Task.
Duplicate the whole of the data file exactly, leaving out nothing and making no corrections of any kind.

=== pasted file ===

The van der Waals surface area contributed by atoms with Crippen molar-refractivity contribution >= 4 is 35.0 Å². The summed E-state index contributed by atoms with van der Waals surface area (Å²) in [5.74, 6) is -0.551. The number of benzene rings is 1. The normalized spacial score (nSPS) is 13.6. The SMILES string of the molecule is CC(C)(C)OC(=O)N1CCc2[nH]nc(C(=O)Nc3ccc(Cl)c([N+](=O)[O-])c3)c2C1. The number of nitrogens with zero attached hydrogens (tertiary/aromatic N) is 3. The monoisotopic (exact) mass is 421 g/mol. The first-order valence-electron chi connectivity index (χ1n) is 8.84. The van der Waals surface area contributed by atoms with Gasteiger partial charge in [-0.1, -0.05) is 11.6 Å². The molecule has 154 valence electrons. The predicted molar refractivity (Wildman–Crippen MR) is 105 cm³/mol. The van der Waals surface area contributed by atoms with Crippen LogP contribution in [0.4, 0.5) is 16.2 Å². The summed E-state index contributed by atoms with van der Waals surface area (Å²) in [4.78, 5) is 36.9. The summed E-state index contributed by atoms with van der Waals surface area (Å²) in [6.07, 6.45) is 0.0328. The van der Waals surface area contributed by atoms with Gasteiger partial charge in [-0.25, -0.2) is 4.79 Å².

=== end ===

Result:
The van der Waals surface area contributed by atoms with Crippen molar-refractivity contribution >= 4 is 35.0 Å². The summed E-state index contributed by atoms with van der Waals surface area (Å²) in [5.74, 6) is -0.551. The number of benzene rings is 1. The normalized spacial score (nSPS) is 13.6. The SMILES string of the molecule is CC(C)(C)OC(=O)N1CCc2[nH]nc(C(=O)Nc3ccc(Cl)c([N+](=O)[O-])c3)c2C1. The number of nitrogens with zero attached hydrogens (tertiary/aromatic N) is 3. The monoisotopic (exact) mass is 421 g/mol. The first-order valence-electron chi connectivity index (χ1n) is 8.84. The van der Waals surface area contributed by atoms with Gasteiger partial charge in [-0.1, -0.05) is 11.6 Å². The molecule has 154 valence electrons. The predicted molar refractivity (Wildman–Crippen MR) is 105 cm³/mol. The van der Waals surface area contributed by atoms with Crippen LogP contribution in [0.4, 0.5) is 16.2 Å². The summed E-state index contributed by atoms with van der Waals surface area (Å²) in [4.78, 5) is 36.9. The summed E-state index contributed by atoms with van der Waals surface area (Å²) in [6.07, 6.45) is 0.0328. The van der Waals surface area contributed by atoms with Gasteiger partial charge in [-0.25, -0.2) is 4.79 Å².